Today’s guest blog is from Councillor Carole Johnson, Labour Councillor for Ashley ward and Deputy Bench Chairman for the Avon and Somerset Magistrates Bench.
Magistrates play a crucial role in our criminal justice system, hearing cases in criminal or family court. As Justices of the Peace, we are sworn in to do right to all manner of people without fear or favour, affection or ill will.
In 2016, out of 621 Magistrates across the region, just 20 identified as Black and only 11 identified as Asian: a huge under-representation. In 2018, I was delighted to be appointed as the first Black, Asian, or Minority Ethnic (BAME) Deputy Chairman for Avon and Somerset Magistrates, one of seven deputies.
In 2018, we succeeded in recruiting 33 new Magistrates of whom 11 were from BAME backgrounds. And, as a sitting magistrate of Jamaican descent, I am delighted to announce that two new Deputy Bench Chairmen for Avon and Somerset have been appointed – both of whom from a BAME background. They will officially take up their posts from 1 April 2021 and, for the first time ever, three of the seven Deputy Bench Chairmen will be BAME.
Sometimes sitting for 30 years, dispensing justice, deciding how people are sentenced and whether children are taken into care, Magistrates are beginning to look like the communities we serve. Our criminal justice system is all the better for the intervention. After all, to achieve equality in the dispensing of justice, there is a need to ensure there is equality within the ranks of those involved in law and order.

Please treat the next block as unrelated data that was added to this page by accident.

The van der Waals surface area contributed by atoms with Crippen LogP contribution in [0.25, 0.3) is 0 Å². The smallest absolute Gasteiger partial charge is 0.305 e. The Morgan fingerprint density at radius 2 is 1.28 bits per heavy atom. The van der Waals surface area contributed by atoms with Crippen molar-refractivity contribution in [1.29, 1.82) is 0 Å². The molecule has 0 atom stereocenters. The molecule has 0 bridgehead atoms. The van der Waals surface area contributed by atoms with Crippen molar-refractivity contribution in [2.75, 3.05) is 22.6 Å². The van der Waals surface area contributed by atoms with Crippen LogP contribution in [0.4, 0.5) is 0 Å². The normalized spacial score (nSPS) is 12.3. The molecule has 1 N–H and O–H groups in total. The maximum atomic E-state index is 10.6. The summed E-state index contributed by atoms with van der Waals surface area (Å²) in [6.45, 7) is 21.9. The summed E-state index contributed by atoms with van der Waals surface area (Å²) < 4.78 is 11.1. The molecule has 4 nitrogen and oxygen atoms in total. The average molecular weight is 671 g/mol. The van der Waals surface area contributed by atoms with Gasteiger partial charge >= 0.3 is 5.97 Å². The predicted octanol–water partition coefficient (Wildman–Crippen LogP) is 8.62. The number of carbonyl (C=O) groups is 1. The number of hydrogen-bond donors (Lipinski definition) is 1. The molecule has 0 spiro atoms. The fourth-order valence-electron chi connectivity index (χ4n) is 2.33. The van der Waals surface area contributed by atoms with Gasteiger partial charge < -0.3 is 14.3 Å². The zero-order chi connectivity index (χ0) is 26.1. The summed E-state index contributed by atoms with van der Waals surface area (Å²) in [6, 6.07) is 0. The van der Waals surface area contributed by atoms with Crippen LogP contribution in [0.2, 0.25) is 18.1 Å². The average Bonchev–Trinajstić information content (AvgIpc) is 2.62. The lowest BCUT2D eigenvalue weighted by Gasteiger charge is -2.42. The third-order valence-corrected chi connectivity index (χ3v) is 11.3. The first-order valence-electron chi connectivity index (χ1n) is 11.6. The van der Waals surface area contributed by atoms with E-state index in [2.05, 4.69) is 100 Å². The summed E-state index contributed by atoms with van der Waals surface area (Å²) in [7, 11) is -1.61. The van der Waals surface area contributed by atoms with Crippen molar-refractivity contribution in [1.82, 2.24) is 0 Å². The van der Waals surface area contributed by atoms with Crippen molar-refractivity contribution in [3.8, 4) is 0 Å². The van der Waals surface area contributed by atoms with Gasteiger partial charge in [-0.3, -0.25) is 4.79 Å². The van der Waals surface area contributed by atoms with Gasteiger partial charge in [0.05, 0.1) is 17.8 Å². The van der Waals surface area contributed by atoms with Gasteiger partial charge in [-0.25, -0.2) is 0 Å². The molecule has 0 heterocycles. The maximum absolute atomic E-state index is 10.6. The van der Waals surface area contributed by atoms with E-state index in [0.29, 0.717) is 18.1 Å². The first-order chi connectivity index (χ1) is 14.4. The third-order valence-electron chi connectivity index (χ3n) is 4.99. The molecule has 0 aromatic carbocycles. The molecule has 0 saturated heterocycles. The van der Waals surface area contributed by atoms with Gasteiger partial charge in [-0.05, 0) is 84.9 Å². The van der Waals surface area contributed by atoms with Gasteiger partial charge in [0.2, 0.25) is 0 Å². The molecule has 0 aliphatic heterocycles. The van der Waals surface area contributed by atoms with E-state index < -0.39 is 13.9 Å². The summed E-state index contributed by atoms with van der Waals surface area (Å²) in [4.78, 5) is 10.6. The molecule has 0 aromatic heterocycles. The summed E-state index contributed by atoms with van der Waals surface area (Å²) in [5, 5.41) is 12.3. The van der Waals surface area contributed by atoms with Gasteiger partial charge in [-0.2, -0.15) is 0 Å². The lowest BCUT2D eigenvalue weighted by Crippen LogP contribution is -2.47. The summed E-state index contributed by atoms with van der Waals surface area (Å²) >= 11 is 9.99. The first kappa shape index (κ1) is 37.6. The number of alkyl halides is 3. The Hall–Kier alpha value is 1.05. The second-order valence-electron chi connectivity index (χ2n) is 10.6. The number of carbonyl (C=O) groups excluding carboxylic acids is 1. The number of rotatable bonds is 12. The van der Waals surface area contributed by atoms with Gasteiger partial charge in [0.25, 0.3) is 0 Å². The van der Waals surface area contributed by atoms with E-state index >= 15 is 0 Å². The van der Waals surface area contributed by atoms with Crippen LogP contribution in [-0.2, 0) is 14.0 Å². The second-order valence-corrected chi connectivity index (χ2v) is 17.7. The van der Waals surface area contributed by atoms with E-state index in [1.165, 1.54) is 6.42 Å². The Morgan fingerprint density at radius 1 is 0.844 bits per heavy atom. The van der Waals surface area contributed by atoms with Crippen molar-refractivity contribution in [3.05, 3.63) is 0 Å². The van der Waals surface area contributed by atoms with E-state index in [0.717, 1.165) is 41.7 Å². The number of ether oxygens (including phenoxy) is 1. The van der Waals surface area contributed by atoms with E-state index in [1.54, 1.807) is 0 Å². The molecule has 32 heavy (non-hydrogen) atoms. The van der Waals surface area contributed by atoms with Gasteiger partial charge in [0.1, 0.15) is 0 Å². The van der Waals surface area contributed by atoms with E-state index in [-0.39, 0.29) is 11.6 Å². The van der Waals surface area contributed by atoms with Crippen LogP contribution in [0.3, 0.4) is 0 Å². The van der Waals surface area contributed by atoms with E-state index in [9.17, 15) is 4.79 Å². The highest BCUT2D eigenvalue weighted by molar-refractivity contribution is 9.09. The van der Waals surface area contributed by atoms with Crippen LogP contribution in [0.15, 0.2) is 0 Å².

These achievements have been possible thanks to the BAME Recruitment Programme with judiciary and Bristol City Council, including Mayor Marvin Rees and Councillor Asher Craig, working in partnership to address the shortage of BAME Magistrates in the region. I want to thank Marvin and Asher for their support, and everyone who has taken the opportunity to step up to serve.
Before our interventions it had taken decades to appoint 31 BAME Magistrates, and in just a few years we have already added another 11 – including in positions of leadership. It is well established that more diverse teams can perform better, so I am full of renewed hope that our Magistracy can continue to improve in 2021. As we continue to diversify, it is time for other strands of the criminal justice system to follow suit and take action to address other equality gaps, and work together proactively to deliver.
Courts across Avon and Somerset are currently recruiting people to become Family Court Magistrates. So, are you between 18-65 and looking for a volunteering role that really makes a difference? Could you be a Family Court Magistrate?
Family Courts are looking for volunteers to play their part in helping to make the lives of children better. Typical work of the Family Court includes child protection cases and where separated parents cannot agree on arrangements for their children. You don’t need a detailed knowledge of the law, but an ability to apply common sense, empathy and compassion is paramount in the Family Court, where the focus is on the welfare and safety of children. Find out more and apply now at gov.uk/become-magistrate. Applications opened 1 February 2021 and close 28 March 2021.